Kenya faces its date with history

Posted on February 3, 2012

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Firstly, an apology for my long silence (even though I suspect many of you may have welcomed it). I started 2012 by taking what amounted to a frivolous month off, catching up with friends and family in the UK and getting away from the rat race that is journalism in East Africa. Immediately upon my return to Nairobi, however, I was back in the midst of political drama that most of the Western world could only imagine.

Days before my return, the ICC announced that four of the Ocampo Six will face trial for crimes against humanity related to the post-election violence in 2007-08. These included Deputy Prime Minister and Finance Minister Uhuru Kenyatta, also Kenya’s richest man, and former minister William Ruto, both of whom plan to run for president in the upcoming elections. Both were on opposing sides at the last election and thus will stand trial in separate cases, Kenyatta alongside cabinet secretary Francis Muthaura and Ruto with radio presenter Joshua arap Sang. Charges against two further officials were not confirmed by the court.

The fact that the cases have been brought separately reflect the tribal and political divisions that remain in Kenya. Politically, Kenyatta and Ruto are the most important figures involved. Though Kenyatta, somewhat admirably, has resigned as Finance Minister, both men insist they will remain in the presidential race. Kenyatta’s resignation owed a lot of pressure from Prime Minister and presidential rival Raila Odinga, with the Deputy Prime Minister seen as a major contender for State House and clearly in no mood to withdraw from the race. This leaves Kenya’s political future very unclear. As the politicians have so far shown little but scorn for the ICC process, appealing the decision to go to trial and refusing to launch an enquiry of their own, it will be left to Kenya’s people to make the final judgement on their tainted elite. If Kenyatta and Ruto remain in the race, as it appears they will do, voters will be faced with a decision that will have far-reaching repercussions for Kenya and perhaps Africa as a whole.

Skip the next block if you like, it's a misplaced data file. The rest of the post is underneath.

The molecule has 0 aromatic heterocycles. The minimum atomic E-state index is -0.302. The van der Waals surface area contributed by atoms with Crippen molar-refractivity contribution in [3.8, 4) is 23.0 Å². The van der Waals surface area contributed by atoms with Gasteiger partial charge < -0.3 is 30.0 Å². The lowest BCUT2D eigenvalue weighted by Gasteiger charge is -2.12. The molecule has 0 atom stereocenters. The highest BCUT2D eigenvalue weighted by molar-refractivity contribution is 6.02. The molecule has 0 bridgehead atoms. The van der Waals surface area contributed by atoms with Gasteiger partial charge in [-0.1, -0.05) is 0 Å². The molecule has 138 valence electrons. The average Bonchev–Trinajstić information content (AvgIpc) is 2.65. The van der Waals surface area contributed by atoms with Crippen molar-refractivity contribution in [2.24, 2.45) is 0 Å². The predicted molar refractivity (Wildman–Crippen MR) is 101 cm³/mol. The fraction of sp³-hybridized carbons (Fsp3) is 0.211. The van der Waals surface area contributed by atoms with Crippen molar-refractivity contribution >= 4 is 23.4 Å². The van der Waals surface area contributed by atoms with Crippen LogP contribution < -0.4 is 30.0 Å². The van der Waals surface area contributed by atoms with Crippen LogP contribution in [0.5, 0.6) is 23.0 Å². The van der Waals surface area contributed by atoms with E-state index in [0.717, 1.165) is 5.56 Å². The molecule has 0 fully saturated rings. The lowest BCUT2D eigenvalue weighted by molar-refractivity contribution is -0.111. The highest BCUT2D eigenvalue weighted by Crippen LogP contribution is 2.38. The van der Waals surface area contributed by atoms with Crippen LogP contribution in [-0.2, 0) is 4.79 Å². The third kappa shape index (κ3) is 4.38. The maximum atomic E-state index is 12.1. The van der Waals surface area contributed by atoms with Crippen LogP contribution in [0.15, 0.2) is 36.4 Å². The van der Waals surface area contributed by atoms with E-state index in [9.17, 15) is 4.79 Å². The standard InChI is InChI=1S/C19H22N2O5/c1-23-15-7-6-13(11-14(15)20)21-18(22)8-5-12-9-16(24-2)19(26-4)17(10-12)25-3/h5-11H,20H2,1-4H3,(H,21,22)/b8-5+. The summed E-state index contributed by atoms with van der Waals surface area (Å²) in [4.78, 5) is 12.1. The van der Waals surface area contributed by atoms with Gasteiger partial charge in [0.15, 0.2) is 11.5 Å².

Should Kenyatta and Ruto stand and lose at the election, then the people of Kenya (who largely support the ICC process even as their politicians fight it) will have sent a message that those standing trial for crimes against humanity have no place in domestic politics and certainly no hope of winning high office. If either should win, Kenya will shown it is a country that lets those accused of the most serious crimes progress their careers with impunity, a country that still believes politicians facing trial at the ICC are good enough to be president. The choice faced by voters is massive and crucial.

None of this should distract from the fact that many of those involved in the post-election violence have faced no sanctions and that many of the victims have received no justice. But at least, finally, some of the alleged perpetrators have been brought to trial and Kenyans too will have the opportunity to stand in judgement of them.

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Posted in: Politics